Synaptic vesicle dynamics in rat fast and slow motor nerve terminals.
We have investigated whether rat motor nerve terminals with different in vivo activity patterns also have different vesicle trafficking characteristics. To do this, we monitored, using combined optical and electrical techniques, the rate of exocytosis (during different frequencies and patterns of activity), the releasable pool size, and the recycle time of synaptic vesicles in terminals on soleus (slow-twitch) and extensor digitorum longus [(EDL); fast-twitch] muscle fibers. EDL terminals had a higher initial quantal content (QC) than soleus, but during tonic or phasic stimulation at 20-80 Hz, EDL QC ran down to a greater extent than soleus QC. By recording loss of fluorescence from exocytosing vesicles labeled with the dye FM1-43, EDL terminals were found to destain faster than those in soleus. Simultaneous intracellular recording of end plate potentials, to count the number of vesicles released, permitted estimation of the total vesicle pool (VP) size and the recycle time by combining the optical and electrophysiological data. Soleus vesicle pool was larger than EDL, but recycle time was not significantly different. These terminals, therefore, are adapted to their in vivo activity patterns by alterations in QC and VP size but not recycle time. (+info)
Reorganization of cholinergic terminals in the cerebral cortex and hippocampus in transgenic mice carrying mutated presenilin-1 and amyloid precursor protein transgenes.
Cholinergic deficits are one of the most consistent neuropathological landmarks in Alzheimer's disease (AD). We have examined transgenic mouse models (PS1M146L, APPK670N,M671L) and a doubly transgenic line (APPK670N,M671L + PS1M146L) that overexpress mutated AD-related genes [presenilin-1 (PS1) and the amyloid precursor protein (APP)] to investigate the effect of AD-related gene overexpression and/or amyloidosis on cholinergic parameters. The size of the basal forebrain cholinergic neurons and the pattern of cholinergic synapses in the hippocampus and cerebral cortex were revealed by immunohistochemical staining for choline acetyltransferase and the vesicular acetylcholine transporter, respectively. At the time point studied (8 months), no apparent changes in either the size or density of cholinergic synapses were found in the PS1M146L mutant relative to the nontransgenic controls. However, the APPK670N,M671L mutant showed a significant elevation in the density of cholinergic synapses in the frontal and parietal cortices. Most importantly, the double mutant (APPK670N,M671L + PS1M146L), which had extensive amyloidosis, demonstrated a prominent diminution in the density of cholinergic synapses in the frontal cortex and a reduction in the size of these synapses in the frontal cortex and hippocampus. Nonetheless, no significant changes in the size of basal forebrain cholinergic neurons were observed in these three mutants. This study shows a novel role of APP and a synergistic effect of APP and PS1 that correlates with amyloid load on the reorganization of the cholinergic network in the cerebral cortex and hippocampus at the time point studied. (+info)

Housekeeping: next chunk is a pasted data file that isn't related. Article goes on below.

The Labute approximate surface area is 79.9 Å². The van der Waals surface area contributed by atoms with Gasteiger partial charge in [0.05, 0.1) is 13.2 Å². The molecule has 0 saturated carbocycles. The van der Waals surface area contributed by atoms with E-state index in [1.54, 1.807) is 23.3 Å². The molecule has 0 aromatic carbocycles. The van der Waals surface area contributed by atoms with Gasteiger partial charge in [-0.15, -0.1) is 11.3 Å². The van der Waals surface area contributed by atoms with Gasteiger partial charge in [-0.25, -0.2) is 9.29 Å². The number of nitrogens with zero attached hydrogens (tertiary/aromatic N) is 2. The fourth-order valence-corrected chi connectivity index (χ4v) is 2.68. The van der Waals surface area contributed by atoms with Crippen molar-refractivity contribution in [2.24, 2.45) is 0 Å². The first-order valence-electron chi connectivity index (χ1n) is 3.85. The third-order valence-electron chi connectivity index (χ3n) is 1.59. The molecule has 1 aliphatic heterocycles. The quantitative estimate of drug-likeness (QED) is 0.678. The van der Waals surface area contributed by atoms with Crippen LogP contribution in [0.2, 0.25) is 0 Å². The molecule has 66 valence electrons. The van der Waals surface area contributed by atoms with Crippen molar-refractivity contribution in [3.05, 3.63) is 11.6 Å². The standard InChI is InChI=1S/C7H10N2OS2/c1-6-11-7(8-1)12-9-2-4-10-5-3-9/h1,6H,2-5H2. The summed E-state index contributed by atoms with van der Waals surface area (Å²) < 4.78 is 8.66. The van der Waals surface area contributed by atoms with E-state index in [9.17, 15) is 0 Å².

Isolation of pure cholinergic nerve endings from the electric organ of Torpedo marmorata.
A rapid method for the preparation of highly purified cholinergic nerve endings from the electric organ of Torpedo is described. The endings retain their cytoplasmic components, as shown by biochemical and morphological observations. The homogeneity of these synaptosomes make them a useful tool for further studies. (+info)
Specific alteration of spontaneous GABAergic inhibition in cerebellar purkinje cells in mice lacking the potassium channel Kv1. 1.
In the cerebellum, the basket cell innervation on Purkinje cells provides a major GABAergic inhibitory control of the single efferent output from the cerebellum. The Shaker-type K channel Kv1.1 is localized at the axon arborization preceding the terminal of the basket cells and is therefore a potential candidate for regulating the GABAergic inhibition. In this study, we directly assess this role of Kv1.1 by electrophysiological analysis of Kv1.1 null mutant mice. Whole-cell patch-clamp recordings of spontaneous IPSCs (sIPSCs) were made from Purkinje cells in thin cerebellar slices from postnatal day (P)10-15 Kv1.1-null mutants using wild-type littermates as controls. The null mutation confers a very specific change in the sIPSC: the frequency increases about twofold, without accompanying changes in the mean and variance of its amplitude distribution. The frequency and amplitude of the miniature IPSCs (mIPSCs) are unaffected. Spontaneous firing rate of the basket cells is unaltered. Evoked IPSC does not show multiple activity in the mutants. Motor skills tests show that Kv1.1 null mice display a compromised ability to maintain balance on a thin stationary rod. We conclude that the Kv1.1 null mutation results in a persistent elevation of the tonic inhibitory tone on the cerebellum Purkinje cell efferent and that this is not fully compensated for by residual Shaker-type channels. We further suggest that the increase in inhibitory tone in the mutants might underlie the behavioral deficits. At the cellular level, we propose that Kv1.1 deletion enhances excitability of the basket cells by selectively enhancing the likelihood of action potential propagation past axonal branch points. (+info)